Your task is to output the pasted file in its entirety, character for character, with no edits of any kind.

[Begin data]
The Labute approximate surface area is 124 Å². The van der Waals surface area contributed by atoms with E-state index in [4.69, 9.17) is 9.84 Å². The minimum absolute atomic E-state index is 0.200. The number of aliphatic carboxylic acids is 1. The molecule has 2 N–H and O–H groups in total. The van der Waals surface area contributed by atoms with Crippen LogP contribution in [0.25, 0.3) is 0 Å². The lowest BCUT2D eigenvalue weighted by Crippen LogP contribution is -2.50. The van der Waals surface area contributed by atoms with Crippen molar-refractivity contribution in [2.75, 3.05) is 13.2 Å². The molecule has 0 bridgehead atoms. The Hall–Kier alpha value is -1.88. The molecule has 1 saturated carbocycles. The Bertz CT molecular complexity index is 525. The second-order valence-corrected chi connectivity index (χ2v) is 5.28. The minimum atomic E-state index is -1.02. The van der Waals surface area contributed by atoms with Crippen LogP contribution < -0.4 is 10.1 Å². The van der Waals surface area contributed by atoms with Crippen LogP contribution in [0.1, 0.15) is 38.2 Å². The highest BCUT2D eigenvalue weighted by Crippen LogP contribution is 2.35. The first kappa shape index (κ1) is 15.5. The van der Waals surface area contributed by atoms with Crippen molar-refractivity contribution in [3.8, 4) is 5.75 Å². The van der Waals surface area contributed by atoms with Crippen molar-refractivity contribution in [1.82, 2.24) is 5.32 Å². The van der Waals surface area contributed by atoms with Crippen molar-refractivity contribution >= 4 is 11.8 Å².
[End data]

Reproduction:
The Labute approximate surface area is 124 Å². The van der Waals surface area contributed by atoms with E-state index in [4.69, 9.17) is 9.84 Å². The minimum absolute atomic E-state index is 0.200. The number of aliphatic carboxylic acids is 1. The molecule has 2 N–H and O–H groups in total. The van der Waals surface area contributed by atoms with Crippen LogP contribution in [0.25, 0.3) is 0 Å². The lowest BCUT2D eigenvalue weighted by Crippen LogP contribution is -2.50. The van der Waals surface area contributed by atoms with Crippen molar-refractivity contribution in [2.75, 3.05) is 13.2 Å². The molecule has 0 bridgehead atoms. The Hall–Kier alpha value is -1.88. The molecule has 1 saturated carbocycles. The Bertz CT molecular complexity index is 525. The second-order valence-corrected chi connectivity index (χ2v) is 5.28. The minimum atomic E-state index is -1.02. The van der Waals surface area contributed by atoms with Crippen LogP contribution < -0.4 is 10.1 Å². The van der Waals surface area contributed by atoms with Crippen LogP contribution in [0.1, 0.15) is 38.2 Å². The highest BCUT2D eigenvalue weighted by Crippen LogP contribution is 2.35. The first kappa shape index (κ1) is 15.5. The van der Waals surface area contributed by atoms with Crippen molar-refractivity contribution in [3.8, 4) is 5.75 Å². The van der Waals surface area contributed by atoms with Crippen molar-refractivity contribution in [1.82, 2.24) is 5.32 Å². The van der Waals surface area contributed by atoms with Crippen molar-refractivity contribution >= 4 is 11.8 Å².